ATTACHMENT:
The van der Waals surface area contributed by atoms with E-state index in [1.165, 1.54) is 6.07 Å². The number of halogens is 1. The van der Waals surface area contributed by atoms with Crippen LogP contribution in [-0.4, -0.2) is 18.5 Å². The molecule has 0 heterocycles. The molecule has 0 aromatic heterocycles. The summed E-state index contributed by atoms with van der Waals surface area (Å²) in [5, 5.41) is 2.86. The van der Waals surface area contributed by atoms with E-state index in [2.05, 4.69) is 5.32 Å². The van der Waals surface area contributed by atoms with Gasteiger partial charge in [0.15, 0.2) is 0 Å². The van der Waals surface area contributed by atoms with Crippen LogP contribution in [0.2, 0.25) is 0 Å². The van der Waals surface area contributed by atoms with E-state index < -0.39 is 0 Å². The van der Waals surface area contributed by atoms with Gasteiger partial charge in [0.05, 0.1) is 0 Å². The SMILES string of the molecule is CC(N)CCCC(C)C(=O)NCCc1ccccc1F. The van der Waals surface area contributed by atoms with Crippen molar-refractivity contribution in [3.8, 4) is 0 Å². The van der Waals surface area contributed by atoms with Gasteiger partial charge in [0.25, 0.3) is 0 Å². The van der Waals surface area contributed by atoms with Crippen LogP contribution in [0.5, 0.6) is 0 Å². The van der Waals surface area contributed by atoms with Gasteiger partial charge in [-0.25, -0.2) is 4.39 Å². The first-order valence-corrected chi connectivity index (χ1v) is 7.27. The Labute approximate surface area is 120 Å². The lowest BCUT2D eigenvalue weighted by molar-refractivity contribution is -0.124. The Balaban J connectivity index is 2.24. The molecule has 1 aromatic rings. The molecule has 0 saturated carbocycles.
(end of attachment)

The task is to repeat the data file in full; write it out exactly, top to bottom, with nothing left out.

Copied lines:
The van der Waals surface area contributed by atoms with E-state index in [1.165, 1.54) is 6.07 Å². The number of halogens is 1. The van der Waals surface area contributed by atoms with Crippen LogP contribution in [-0.4, -0.2) is 18.5 Å². The molecule has 0 heterocycles. The molecule has 0 aromatic heterocycles. The summed E-state index contributed by atoms with van der Waals surface area (Å²) in [5, 5.41) is 2.86. The van der Waals surface area contributed by atoms with E-state index in [2.05, 4.69) is 5.32 Å². The van der Waals surface area contributed by atoms with Gasteiger partial charge in [0.15, 0.2) is 0 Å². The van der Waals surface area contributed by atoms with Crippen LogP contribution in [0.2, 0.25) is 0 Å². The van der Waals surface area contributed by atoms with E-state index < -0.39 is 0 Å². The van der Waals surface area contributed by atoms with Gasteiger partial charge in [0.05, 0.1) is 0 Å². The SMILES string of the molecule is CC(N)CCCC(C)C(=O)NCCc1ccccc1F. The van der Waals surface area contributed by atoms with Crippen molar-refractivity contribution in [3.8, 4) is 0 Å². The van der Waals surface area contributed by atoms with Gasteiger partial charge in [0.25, 0.3) is 0 Å². The van der Waals surface area contributed by atoms with Crippen LogP contribution in [0.5, 0.6) is 0 Å². The van der Waals surface area contributed by atoms with Gasteiger partial charge in [-0.25, -0.2) is 4.39 Å². The first-order valence-corrected chi connectivity index (χ1v) is 7.27. The Labute approximate surface area is 120 Å². The lowest BCUT2D eigenvalue weighted by molar-refractivity contribution is -0.124. The Balaban J connectivity index is 2.24. The molecule has 1 aromatic rings. The molecule has 0 saturated carbocycles.